Enterprise risk management, corporate governance, performance and risk-taking behaviour of the insurance industry: empirical evidence from Ghana and South Africa
The growing complexities in the business environment have led to the adoption of enterprise risk management (ERM). ERM is a new approach to managing organisational risks holistically to achieve its goals. Regardless of the diversities in the business environment, ERM has become an essential factor for businesses and is believed to enhance shareholder value. Despite the growing number of studies on ERM, literature suffers some limitations regarding its proxies and inconclusive results between ERM and performance. This study adopts a more comprehensive measurement of ERM, which captures various characteristics (such asrisk governance, operational mechanisms, and quality of risk oversight) within the risk ecosystem. The study uses a panel regression technique on a sample of 33 and 63 insurers from Ghana and South Africa, respectively, covering 2015-2019. This thesis is centred on four thematic papers. Each focuses on a specific subject (s) at the heart of the problems or research questions being investigated. The first paper provides a comprehensive and systematic literature review on the measurement and performance of ERM. Google Scholar was the primary search tool for ERM literature spanning 2001 to 2020, and papers listed in SCImago journal ranking were discussed. The study finds that most studies rely on secondary sources, particularly the Chief Risk Officer’s appointment, as a simple ERM proxy. This is widely adopted in the literature due to the difficulty in assessing ERM information. The study recommends that empirical measurement of ERM rely on both primary and secondary data as they complement each other and allow more insight and factors to be considered for a robust ERM measurement. In terms of performance, the ERM literature reveals mixed findings, but enough evidence supports the assertion that ERM enhances firm profitability and value. The study suggests that scholars consider examining the ERM-performance relationship in emerging economies as most of these studies centred on the US and European economies. The second paper analyses the determinants of ERM adoption in Ghana and South Africa using a panel logistic regression technique. Building on the contingency theory, the study posits that several factors contribute to ERM adoption. The study finds that firm size, ownership, leverage, industrial diversification and the type of audit firm are positively associated with ERM adoption in both countries. Findings from the quantile regression also highlight that the initial levels of size, profitability and leverage reduce ERM adoption, and an extreme increase in these factors promotes iii ERM adoption, which implies a nonlinear direct U-shape relationship. On the contrary, the study sees an inverted U-shape for return on assets and leverage for Ghana. Industrial diversification, Big4 audit companies and ownership show consistent patterns of a significant positive effect on ERM adoption at different quantiles for both samples. The findings support the fact that insurers could improve their risk management system by considering the factors that significantly affect them. The third paper first examines the impact of ERM on insurance performance (underwriting performance and Return on Assets) and second investigates how corporate governance (CG) characteristics such as the board size, board independence, and gender diversity interact with ERM in affecting insurance performance. The major findings are summarised as follows: (1) a positive relationship exists between ERM and insurance performance for both countries; and (2) board size, board independence and gender diversity interact with ERM in affecting underwriting performance and return on assets. This was mostly positive and significant in both samples. The study suggests that insurers interested in ensuring an effective ERM system should leverage these corporate governance factors to appreciate the overall impact of ERM on performance. In the final paper, the study examines the linear and non-linear effects of ERM and CG on risktaking behaviour. The result from the linear regression elicits a significant positive relationship between ERM and risk-taking for both countries, implying that insurers with a strong ERM system are more likely to pursue higher risks. The empirical evidence also suggests that board size and board independence have a significant positive impact on risk-taking for both samples. In contrast, gender diversity shows an inverse relationship with risk-taking. Using the dynamic panel regression by Seo et al. (2019), the study confirms non-linearities between ERM, CG and risktaking. Evidence from the South African sample indicates that ERM significantly increases insurers’ risk-taking beyond the threshold level. Again, the South African sample shows significant threshold levels for board size, gender diversity and board independence at 10.03, 0.274 and 0.547, respectively. The Ghanaian sample also documents significant threshold levels at 7, 0.286, and 0.692. The study recommends that insurers consider the significant threshold levels to determine the optimum level of risk that must be pursued.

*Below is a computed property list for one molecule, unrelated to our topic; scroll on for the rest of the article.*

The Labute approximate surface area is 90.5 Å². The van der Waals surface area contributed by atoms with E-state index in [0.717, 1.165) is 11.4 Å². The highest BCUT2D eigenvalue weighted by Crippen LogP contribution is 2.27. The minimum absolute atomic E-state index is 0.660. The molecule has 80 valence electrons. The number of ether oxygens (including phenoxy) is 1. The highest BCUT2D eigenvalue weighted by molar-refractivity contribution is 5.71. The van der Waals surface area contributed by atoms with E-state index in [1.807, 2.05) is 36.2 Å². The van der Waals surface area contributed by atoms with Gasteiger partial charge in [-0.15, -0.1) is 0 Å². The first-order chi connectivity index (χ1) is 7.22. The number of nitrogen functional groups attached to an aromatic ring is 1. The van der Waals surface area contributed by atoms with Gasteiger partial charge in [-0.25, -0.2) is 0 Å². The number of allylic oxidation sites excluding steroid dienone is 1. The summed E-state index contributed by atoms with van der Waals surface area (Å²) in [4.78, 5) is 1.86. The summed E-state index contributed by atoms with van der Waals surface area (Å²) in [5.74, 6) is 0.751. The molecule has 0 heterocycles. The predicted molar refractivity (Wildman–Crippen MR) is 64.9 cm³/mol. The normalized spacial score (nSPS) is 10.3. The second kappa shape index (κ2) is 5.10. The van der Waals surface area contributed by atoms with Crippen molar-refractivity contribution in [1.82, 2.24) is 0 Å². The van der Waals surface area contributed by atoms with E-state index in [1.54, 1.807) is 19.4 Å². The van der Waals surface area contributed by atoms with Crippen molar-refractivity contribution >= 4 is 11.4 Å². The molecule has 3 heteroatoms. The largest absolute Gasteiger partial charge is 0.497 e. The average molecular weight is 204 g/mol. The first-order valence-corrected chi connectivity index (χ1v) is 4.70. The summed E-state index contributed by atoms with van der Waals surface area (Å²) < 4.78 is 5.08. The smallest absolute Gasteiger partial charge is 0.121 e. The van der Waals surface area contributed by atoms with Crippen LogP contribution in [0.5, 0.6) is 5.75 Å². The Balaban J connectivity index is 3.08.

A thesis submitted in fulfilment of the requirement for the degree Doctor of Philosophy to the Faculty of Commerce, Law and Management, Wits Business School, University of the Witwatersrand, Johannesburg, 2022
Enterprise risk management, Corporate governance, Performance, Insurance